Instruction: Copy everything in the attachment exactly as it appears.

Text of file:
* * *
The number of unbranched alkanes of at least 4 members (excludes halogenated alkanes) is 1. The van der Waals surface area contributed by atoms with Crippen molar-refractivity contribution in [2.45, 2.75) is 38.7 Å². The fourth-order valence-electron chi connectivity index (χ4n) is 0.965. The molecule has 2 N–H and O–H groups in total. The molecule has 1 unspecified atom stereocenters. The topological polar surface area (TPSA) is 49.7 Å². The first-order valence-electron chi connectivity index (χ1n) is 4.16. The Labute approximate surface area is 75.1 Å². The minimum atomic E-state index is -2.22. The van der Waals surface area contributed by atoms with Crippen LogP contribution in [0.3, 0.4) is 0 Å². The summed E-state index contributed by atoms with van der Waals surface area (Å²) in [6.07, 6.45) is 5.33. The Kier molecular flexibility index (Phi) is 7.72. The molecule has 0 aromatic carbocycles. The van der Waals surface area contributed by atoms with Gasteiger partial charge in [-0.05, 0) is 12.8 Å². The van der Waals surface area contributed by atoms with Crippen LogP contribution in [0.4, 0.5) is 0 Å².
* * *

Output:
The number of unbranched alkanes of at least 4 members (excludes halogenated alkanes) is 1. The van der Waals surface area contributed by atoms with Crippen molar-refractivity contribution in [2.45, 2.75) is 38.7 Å². The fourth-order valence-electron chi connectivity index (χ4n) is 0.965. The molecule has 2 N–H and O–H groups in total. The molecule has 1 unspecified atom stereocenters. The topological polar surface area (TPSA) is 49.7 Å². The first-order valence-electron chi connectivity index (χ1n) is 4.16. The Labute approximate surface area is 75.1 Å². The minimum atomic E-state index is -2.22. The van der Waals surface area contributed by atoms with Crippen LogP contribution in [0.3, 0.4) is 0 Å². The summed E-state index contributed by atoms with van der Waals surface area (Å²) in [6.07, 6.45) is 5.33. The Kier molecular flexibility index (Phi) is 7.72. The molecule has 0 aromatic carbocycles. The van der Waals surface area contributed by atoms with Gasteiger partial charge in [-0.05, 0) is 12.8 Å². The van der Waals surface area contributed by atoms with Crippen LogP contribution in [0.4, 0.5) is 0 Å².